(a) a defoaming agent suitable for extinguishing foams in oil-brine-gas systems;
(b) a demulsifying agent, suitable for demulsifying oil external emulsions, that comprises a first surface active agent selected from the group consisting of first nonionic surface active agents, first anionic surface active agents and mixtures thereof; and
(c) optionally, a stabilizing agent, suitable for stabilizing the concentrate in the form of an aqueous emulsion.
The wellbore treatment concentrate (also referred to herein as the "concentrate") is preferably formulated as a stable aqueous emulsion which has a shelf-life of four to eight weeks or more when stored at a temperature between about 50° F. (10° C.) to about 90° F. (32° C.). By "shelf-life" is meant the time period during which the emulsion does not separate into discrete insoluble phases, e.g., one containing the defoaming agent and another containing the demulsifying agent. The stabilizing agent (e.g., thickener) is optionally employed to maintain the emulsion. It is understood that the defoaming and demulsifying agents can remain active beyond the shelf-life, although it may be necessary to redisperse the components by mechanical agitation prior to use.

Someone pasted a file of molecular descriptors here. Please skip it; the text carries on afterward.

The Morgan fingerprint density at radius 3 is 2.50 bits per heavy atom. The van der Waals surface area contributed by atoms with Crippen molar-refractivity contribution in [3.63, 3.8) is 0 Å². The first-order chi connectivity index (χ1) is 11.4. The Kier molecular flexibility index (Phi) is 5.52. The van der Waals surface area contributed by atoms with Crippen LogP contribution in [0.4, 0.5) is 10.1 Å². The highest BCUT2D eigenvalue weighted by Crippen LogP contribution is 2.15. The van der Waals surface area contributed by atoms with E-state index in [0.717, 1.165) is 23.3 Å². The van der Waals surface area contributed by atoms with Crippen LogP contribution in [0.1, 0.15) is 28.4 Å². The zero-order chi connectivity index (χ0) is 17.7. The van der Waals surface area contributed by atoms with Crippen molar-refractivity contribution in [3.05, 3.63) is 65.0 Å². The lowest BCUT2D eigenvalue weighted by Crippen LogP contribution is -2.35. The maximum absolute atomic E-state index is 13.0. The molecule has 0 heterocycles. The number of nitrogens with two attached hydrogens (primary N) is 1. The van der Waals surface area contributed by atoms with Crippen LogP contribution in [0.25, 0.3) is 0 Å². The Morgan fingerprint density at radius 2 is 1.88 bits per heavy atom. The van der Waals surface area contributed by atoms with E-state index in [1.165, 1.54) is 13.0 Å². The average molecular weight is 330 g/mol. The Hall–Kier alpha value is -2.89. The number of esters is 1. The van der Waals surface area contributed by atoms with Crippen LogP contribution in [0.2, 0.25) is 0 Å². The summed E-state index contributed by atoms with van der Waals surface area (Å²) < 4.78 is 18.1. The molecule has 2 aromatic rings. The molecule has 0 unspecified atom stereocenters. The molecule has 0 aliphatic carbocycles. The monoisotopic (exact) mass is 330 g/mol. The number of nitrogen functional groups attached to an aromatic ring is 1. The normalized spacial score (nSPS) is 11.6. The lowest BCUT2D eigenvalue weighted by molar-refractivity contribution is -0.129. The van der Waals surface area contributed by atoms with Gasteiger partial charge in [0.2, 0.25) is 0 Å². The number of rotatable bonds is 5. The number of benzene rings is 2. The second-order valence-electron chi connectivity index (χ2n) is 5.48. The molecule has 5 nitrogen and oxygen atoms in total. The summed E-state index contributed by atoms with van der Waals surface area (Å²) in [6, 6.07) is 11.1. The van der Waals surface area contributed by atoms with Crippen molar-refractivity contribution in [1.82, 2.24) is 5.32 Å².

In a second embodiment, the aqueous inventive wellbore treatment concentrate comprises effective amounts of:
(a) a defoaming agent suitable for extinguishing foams in oil-brine-gas systems wherein the defoaming agent is dispersed in an organic liquid;
(b) a demulsifying agent, suitable for demulsifying oil external emulsions, that comprises a first surface active agent selected from the group consisting of first nonionic surface active agents, first anionic surface active agents and mixtures thereof;
(c) an emulsifying agent, suitable for emulsifying the organic liquid in water, wherein the emulsifying agent comprises a second surface active agent selected from the group consisting of second nonionic surface active agents, second anionic surface active agents, and mixtures thereof; and
(d) optionally, a stabilizing agent, suitable for stabilizing the concentrate in the form of an aqueous emulsion.